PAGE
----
Sometime in the late evening on September 29, 2020, the Florida Department of Health released a “detailed” look at the data they feel comfortable sharing with the public about COVID-19 cases in K-12 schools.
The data lists cases from Sept. 20-26 and from Sept. 6-26 separately, for students and various levels of staff. It also lists symptomatic/not symptomatic. And this data is for every school in the state (except all the ones they left out- more about that later).
To get this snapshot out within a few hours of the data being released, I’ve aggregated the data by county for this analysis.
You can access their pdf directly here (assuming they don’t again delete it), or download the aggregated table or shapefile here.
Let’s start by taking a look at the big numbers.
Before the release of this data, The Covid Monitor reported cases in Florida k-12 schools based on the data being released from school districts themselves.
The Covid Monitor’s Data (37 districts reporting)
3,123 total cases
984 staff and
139 not specified
That goes back to the earliest date for each of the 37 counties that had published their own data online. Some districts started earlier than others, but all by August 31.
About 75% of students enrolled/staff working at Florida schools were represented by those 37 districts. Meaning the public had zero data about the other 25%, but a fair chunk of the state, all things considered.
DOH’s report only shows data from September 6 through September 26 (they don’t say why that’s the limit, but there it is).
Here’s their figures for that time period:
DOH’s data, from Sept. 29, 2020 (all 67 districts reporting)
2,643 total cases
Houston, we have a problem.
That’s 480 fewer cases than officially reported by 37 of 67 districts since August.
When you compare the data between the districts and the state, accounting for the time period limitation, there are some significant differences overall.
|Data||DOH Data (67 counties)||Districts Data (37 counties)|
There are also a few similarities.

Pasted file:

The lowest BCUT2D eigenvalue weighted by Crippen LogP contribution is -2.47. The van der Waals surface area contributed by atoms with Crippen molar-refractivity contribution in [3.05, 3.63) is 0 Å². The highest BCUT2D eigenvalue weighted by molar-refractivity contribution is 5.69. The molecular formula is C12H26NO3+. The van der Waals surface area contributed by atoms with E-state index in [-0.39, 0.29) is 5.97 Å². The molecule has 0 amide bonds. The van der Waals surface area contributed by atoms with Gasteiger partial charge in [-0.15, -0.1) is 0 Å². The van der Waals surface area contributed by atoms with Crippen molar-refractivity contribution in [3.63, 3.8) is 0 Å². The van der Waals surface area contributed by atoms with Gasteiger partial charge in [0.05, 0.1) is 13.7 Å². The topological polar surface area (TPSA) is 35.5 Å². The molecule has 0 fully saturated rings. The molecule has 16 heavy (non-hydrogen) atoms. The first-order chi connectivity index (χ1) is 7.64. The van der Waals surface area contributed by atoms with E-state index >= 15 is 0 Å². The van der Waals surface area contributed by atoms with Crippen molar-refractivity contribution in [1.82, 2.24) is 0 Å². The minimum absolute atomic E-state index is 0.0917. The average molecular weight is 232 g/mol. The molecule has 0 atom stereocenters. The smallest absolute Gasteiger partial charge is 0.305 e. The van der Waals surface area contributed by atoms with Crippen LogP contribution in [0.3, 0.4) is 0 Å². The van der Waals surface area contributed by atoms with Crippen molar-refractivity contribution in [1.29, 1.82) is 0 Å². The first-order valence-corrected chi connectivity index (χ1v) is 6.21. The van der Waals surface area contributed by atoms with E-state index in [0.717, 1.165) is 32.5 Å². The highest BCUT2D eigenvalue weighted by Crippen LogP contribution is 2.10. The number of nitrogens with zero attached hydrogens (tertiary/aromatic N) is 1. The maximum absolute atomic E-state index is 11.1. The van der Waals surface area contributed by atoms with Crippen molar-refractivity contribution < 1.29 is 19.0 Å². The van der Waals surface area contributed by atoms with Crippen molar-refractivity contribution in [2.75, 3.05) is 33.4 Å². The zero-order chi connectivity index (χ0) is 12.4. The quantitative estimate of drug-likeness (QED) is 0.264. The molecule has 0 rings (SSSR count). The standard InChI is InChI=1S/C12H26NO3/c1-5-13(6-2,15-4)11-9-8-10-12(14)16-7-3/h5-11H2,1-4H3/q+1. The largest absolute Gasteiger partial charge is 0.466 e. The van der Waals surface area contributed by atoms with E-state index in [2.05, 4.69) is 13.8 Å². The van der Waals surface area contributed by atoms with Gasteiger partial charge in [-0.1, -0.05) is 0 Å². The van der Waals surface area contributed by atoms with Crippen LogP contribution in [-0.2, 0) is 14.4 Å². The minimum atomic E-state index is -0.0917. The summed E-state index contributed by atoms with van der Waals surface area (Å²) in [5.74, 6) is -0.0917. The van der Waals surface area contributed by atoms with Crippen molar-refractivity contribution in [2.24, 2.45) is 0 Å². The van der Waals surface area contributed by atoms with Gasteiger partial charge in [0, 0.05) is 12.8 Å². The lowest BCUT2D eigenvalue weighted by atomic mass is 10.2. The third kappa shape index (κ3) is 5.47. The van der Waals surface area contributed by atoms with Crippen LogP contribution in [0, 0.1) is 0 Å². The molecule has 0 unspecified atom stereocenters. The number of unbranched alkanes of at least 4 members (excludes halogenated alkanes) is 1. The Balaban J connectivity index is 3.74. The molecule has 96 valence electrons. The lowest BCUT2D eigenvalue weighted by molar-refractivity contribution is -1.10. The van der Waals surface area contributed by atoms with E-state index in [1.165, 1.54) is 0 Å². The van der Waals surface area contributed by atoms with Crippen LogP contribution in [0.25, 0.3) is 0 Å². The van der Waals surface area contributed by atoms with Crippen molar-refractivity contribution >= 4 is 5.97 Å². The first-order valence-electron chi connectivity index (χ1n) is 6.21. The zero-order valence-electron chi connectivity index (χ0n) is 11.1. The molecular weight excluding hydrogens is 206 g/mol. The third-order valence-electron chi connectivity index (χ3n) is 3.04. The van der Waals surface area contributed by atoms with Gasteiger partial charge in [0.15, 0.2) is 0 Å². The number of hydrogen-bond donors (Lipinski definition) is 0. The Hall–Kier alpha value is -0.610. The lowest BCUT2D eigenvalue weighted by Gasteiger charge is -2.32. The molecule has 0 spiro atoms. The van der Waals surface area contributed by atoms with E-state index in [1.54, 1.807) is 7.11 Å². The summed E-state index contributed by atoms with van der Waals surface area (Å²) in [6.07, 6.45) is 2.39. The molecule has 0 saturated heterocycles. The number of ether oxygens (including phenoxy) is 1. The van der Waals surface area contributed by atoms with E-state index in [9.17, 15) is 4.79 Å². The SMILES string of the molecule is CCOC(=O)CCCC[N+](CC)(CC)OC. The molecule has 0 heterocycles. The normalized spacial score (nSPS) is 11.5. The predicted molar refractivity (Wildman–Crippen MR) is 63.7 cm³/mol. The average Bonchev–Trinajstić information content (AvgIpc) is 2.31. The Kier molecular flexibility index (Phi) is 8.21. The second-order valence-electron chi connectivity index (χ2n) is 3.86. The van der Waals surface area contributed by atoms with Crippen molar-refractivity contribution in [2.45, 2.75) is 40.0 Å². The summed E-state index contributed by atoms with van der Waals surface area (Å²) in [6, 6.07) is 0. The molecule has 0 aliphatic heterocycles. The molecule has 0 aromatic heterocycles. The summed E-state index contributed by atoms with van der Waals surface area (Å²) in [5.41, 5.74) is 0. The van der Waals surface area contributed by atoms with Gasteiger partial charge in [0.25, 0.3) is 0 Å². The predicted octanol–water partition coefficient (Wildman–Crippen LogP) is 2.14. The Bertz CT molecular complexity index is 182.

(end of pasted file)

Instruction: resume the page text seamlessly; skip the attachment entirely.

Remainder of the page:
In DOH’s data, 71% of cases are students.
In the district data, 65% of cases are students.
In the 30 counties not reporting themselves (so excluding self-reporting districts), 77% of cases were students. Cases reported by DOH in districts not previously captured by The Covid Monitor are all of 654 total cases, so a shockingly small contribution to the bucket
Our policy at The Covid Monitor is to defer to districts when state and district data don’t align. We’ve built relationships with schools and work to figure out the discrepancies, something my team at The Covid Monitor will be very busy working on through this week.
So what we end up with is a mix of state and district data, often with no explanation of what either is reporting, why they are reporting that why, why they’ve chosen to remove schools or count cases like this or that, etc.
Totals of state and districts reporting
3,777 Total Cases
2435 students (64%)
1203 staff (32%)
139 not specified (4%)
One of my first questions was: in districts that are self-reporting, is the data from DOH the same?
In most cases, no, it isn’t.
In the table below, we’re looking at whether or not a district reported more cases in students and staff (over), less (under), or about the same (even), compared with DOH data for the same county over the Sept. 6-26 period.
Under-reporting could be the result of slow contact-tracing, a school defining its own “active” case terms, or indiscriminately removing cases at their discretion.
Over-reporting most likely means the district is becoming aware of cases directly from people in its school (students and staff), and doesn’t need to wait for DOH. Or that the district is including cases that for some reason DOH isn’t.
Neither is necessarily good or bad, provided the different circumstances that could lead to either result. With communication, we could better understand why these discrepancies exist and how to rectify those differences.